Warren's bill, introduced with Sen. Tammy Baldwin (D–Wis.) and Rep. Jan Schakowsky (D–Ill.), would empower the Federal Trade Commission (FTC) to investigate and penalize companies with "unconscionably excessive price increases," which is disturbingly defined nowhere in the legislation.

    Elizabeth Warren is just slightly older than me, and you'd think she'd have enough functional memory cells to remember the disastrous price controls of the 1970s.


  • Will censorship cure disinformation? Well, I bet you know the answer, but you might like to see the argument anyway. Here 'tis, from Jacob Mchangama and Nadine Strossen: Censorship won’t cure disinformation. Mchangama first:

    What do the Catholic Church, England under Henry VIII, The Soviet Union, Nazi Germany, and the European Union have in common?

    Certainly not much in terms of ideology, ethics, or philosophy. However, for all their fundamental differences each of these states and institutions have prohibited various forms of false information.

    For centuries, the Catholic Church was preoccupied with stamping out heresy, which has its roots in the Greek word, “haíresis,” meaning “choice.” In the Middle Ages, heresy was defined as “an opinion chosen by human perception contrary to holy Scripture, publicly avowed and obstinately defended,” and could ultimately be punished by death. As late as 1832, Pope Gregory XVI warned that removing the restraints that keep men “on the narrow path of truth” was “a pestilence more deadly to the state than any other” and, therefore, the “evil” of “immoderate freedom of opinion, license of free speech, and desire for novelty” had to be countered at all costs.

    And Ms. Strossen:

    Multiple studies have concluded that the most fruitful anti-disinformation tool is accurate information that can check its spread and influence: targeted responses to specific disinformation, as well as preemptive general educational approaches, and enhancing critical media skills. Psychological research shows that even more effective than debunking disinformation after its dissemination is “prebunking”: inoculating people against disinformation before they are exposed to it.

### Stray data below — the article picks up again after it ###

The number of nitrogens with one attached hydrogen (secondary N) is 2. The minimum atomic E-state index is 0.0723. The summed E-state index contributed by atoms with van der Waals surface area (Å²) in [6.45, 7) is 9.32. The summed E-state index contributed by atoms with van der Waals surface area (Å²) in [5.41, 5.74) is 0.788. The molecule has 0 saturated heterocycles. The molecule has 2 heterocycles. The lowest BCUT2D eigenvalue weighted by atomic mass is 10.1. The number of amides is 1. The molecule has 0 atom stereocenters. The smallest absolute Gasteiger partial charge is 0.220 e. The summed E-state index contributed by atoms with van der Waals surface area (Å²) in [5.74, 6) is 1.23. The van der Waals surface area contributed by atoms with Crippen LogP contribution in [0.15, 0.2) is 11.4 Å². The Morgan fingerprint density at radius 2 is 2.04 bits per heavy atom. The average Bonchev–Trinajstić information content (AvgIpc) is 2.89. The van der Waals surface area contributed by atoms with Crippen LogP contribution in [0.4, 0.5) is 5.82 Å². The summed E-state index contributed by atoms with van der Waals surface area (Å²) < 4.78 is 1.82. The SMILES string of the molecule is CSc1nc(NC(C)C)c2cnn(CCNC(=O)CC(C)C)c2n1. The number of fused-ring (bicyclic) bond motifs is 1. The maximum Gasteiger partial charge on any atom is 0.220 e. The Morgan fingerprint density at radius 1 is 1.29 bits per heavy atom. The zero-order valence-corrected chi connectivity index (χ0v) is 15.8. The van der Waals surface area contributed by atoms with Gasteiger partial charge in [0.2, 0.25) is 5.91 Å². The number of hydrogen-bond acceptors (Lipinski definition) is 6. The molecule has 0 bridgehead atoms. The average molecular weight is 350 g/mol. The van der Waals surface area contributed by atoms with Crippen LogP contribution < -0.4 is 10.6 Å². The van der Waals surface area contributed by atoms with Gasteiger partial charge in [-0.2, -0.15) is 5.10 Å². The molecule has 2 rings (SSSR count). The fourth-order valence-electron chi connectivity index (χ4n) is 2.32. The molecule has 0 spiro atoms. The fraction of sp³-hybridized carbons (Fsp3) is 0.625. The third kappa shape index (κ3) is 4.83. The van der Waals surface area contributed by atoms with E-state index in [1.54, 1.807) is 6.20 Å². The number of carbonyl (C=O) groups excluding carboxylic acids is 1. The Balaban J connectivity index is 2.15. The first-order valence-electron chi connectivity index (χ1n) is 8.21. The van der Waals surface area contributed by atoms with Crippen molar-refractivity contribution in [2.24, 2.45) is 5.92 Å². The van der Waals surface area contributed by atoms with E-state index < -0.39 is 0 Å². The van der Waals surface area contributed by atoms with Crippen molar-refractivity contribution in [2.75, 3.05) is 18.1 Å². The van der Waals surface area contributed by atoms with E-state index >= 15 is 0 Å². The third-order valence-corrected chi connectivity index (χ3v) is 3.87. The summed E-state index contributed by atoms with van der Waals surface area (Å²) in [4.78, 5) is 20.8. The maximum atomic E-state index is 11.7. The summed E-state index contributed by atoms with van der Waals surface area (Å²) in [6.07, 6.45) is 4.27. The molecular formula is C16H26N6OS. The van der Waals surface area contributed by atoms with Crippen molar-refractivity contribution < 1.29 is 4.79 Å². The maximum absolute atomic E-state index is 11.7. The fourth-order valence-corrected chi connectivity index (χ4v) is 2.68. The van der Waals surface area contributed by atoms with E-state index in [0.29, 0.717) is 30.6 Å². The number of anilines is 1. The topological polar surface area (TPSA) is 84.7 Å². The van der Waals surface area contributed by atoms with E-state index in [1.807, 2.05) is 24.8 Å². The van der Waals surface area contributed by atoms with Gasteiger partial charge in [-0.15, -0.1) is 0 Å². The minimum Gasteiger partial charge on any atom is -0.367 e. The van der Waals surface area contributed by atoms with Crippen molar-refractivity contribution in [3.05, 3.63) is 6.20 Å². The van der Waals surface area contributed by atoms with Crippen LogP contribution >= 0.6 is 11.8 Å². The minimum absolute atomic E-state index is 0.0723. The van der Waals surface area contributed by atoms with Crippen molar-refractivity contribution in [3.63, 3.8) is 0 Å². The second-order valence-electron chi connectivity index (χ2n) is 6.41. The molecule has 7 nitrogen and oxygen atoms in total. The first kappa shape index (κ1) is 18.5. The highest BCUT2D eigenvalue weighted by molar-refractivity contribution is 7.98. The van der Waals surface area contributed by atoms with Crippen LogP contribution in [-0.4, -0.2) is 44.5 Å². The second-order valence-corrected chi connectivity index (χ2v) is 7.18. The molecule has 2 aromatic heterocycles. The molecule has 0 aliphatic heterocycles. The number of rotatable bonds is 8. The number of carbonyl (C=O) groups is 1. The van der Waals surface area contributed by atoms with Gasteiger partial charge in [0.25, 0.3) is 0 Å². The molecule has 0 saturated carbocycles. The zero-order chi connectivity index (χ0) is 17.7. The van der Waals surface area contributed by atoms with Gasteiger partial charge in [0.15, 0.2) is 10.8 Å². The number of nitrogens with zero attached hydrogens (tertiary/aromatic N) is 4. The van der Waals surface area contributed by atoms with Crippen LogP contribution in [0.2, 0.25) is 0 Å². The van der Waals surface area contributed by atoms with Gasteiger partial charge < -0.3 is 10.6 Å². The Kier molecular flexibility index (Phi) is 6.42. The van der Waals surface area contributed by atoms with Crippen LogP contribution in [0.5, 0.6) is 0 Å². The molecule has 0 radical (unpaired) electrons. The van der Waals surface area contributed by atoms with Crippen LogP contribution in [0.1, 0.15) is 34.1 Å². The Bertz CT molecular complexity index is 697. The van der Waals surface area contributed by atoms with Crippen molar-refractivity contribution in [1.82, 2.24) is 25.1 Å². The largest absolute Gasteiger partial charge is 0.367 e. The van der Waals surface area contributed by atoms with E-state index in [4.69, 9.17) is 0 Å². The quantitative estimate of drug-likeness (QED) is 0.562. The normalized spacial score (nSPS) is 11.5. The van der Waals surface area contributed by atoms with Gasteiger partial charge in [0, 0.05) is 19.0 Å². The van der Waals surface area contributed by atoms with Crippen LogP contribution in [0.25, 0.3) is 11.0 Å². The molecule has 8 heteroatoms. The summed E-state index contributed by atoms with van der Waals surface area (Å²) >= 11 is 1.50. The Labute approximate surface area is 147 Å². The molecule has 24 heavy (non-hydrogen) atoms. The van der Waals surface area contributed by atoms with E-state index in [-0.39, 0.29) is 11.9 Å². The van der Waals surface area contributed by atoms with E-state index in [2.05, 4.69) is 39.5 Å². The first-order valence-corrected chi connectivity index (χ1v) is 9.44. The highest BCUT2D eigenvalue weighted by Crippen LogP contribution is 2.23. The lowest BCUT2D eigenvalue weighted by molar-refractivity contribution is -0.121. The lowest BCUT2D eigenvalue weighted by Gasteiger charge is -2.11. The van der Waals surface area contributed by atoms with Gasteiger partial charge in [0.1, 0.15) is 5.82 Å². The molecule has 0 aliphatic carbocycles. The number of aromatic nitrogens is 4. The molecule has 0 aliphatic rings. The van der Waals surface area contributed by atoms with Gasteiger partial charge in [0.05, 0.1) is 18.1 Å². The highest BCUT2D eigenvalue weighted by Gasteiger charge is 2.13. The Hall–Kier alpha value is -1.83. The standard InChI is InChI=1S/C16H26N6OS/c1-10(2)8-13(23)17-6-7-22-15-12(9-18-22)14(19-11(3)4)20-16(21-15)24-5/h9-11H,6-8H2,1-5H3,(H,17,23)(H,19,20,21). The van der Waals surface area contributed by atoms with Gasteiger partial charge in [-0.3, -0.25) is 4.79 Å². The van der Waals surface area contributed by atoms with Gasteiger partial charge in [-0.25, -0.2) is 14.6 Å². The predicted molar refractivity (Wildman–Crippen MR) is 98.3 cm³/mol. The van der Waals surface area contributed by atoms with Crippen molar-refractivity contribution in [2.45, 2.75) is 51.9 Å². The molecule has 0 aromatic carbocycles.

In contrast with censorship, these “counterspeech”/“more speech” strategies not only are more compatible with free speech and democracy; they are also more effective in promoting truth.

    People who want to "protect" the public from disinformation view citizens as easily-gulled idiots.

    Well, some are. Sure.

    But that attitude, when given censorship powers, rapidly becomes a self-fulfilling prophecy: it produces more and more people who can't think critically because they don't get the practice.


  • Paul: That’s specious reasoning, Joe. Joe: Thank you, Paul. Bernard Lane takes on The White House’s Specious Gender Manifesto.

    On March 31st, Joe Biden’s White House issued a lengthy “fact sheet” claiming that science has spoken in favour of puberty-blocking drugs—lifelong synthetic hormones for young people who identify as transgender or non-binary and seek medicalised gender change. What used to be called “sex-reassignment” is now the more seductive “gender-affirming care.” We also have the leader of the free world boldly “confirming the positive impact of gender-affirming care on youth mental health.”

    “Confirming” is the new asserting, and the Biden-Harris administration is also “confirming that providing gender-affirming care is neither child maltreatment nor malpractice.” It’s a small step from confirming to enforcing, and so the federal Justice Department has written to state attorneys-general warning them that if they deny minors the benefits of gender-affirming medical science, they will fall afoul of constitutional and statutory guarantees of equality, not to mention funding rules tied to grants from Washington. The first state under federal fire is Alabama, where a new law would impose up to 10 years’ prison time on clinicians taking anyone under 19 on a medicalised gender journey. The White House is even taking the fight offshore, pledging to uphold trans health rights with its foreign policy and overseas aid programs.

    Amusing Amazon: it won't sell you When Harry Became Sally, by Ryan T. Anderson. But it will sell you Summary of When Harry Became Sally. (A 62 page summary of the original 272 page book.)

    (This item's headline adapted from a classic source.)